To investigate, researchers reviewed data on more than 1000 sixth graders in Michigan.
They found that 58 percent of obese children had watched two hours of TV in the previous day, compared to 41 percent of non-obese children. Forty-five percent of obese students always ate school lunch, instead of packing a lunch from home, whereas only 34 percent of non-obese students ate school lunch.
Researchers also found that significantly fewer obese kids exercised regularly, took physical education classes, or were a member of a sports team.
Because the eating and exercise patterns of obese children were so different than their normal weight peers, researchers concluded that lifestyle was more closely linked with childhood obesity, than genetics.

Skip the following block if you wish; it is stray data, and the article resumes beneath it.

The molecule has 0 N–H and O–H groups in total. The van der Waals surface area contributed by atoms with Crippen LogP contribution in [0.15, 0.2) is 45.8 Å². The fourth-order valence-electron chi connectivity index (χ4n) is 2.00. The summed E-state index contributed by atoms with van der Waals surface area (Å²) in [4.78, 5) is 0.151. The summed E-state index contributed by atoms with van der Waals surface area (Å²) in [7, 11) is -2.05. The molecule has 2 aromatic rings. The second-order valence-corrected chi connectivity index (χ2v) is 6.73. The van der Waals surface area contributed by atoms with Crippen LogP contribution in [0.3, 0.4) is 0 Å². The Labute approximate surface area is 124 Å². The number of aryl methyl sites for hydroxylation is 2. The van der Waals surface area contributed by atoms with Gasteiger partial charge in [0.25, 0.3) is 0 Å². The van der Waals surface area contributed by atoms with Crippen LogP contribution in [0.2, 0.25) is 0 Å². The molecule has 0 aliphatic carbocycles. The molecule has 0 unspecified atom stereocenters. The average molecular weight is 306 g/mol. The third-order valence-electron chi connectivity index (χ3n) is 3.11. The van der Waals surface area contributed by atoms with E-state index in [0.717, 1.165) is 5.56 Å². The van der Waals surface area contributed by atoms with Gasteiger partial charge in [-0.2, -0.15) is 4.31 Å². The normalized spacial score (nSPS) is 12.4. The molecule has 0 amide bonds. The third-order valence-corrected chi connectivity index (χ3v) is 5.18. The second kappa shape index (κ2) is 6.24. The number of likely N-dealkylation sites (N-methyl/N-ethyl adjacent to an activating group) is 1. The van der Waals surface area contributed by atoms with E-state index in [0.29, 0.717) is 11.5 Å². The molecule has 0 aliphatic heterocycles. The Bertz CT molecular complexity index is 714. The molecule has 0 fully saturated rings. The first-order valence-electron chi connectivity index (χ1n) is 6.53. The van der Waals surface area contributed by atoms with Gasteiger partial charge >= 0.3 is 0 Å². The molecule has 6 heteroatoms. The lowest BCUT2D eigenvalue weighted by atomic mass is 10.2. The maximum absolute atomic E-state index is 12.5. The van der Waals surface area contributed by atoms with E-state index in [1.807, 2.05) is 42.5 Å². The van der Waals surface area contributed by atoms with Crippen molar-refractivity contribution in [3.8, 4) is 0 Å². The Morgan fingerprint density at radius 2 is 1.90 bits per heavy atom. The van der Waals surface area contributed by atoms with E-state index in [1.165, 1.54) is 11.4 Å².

Researchers also report that 15 percent of the middle school students studied were obese, but nearly all, whether overweight or not, reported unhealthy habits. More than 30 percent of students had consumed regular soda the previous day, and less than half remembered eating two portions of fruits and vegetables within the past 24 hours. Only one-third of students said they exercised for 30 minutes for five days in the previous week.
Based on their findings, researchers note that it's clear that opportunities to improve health abound for the majority of the students, not just the 15 percent who are already obese.
The findings were reported in the American Heart Journal.
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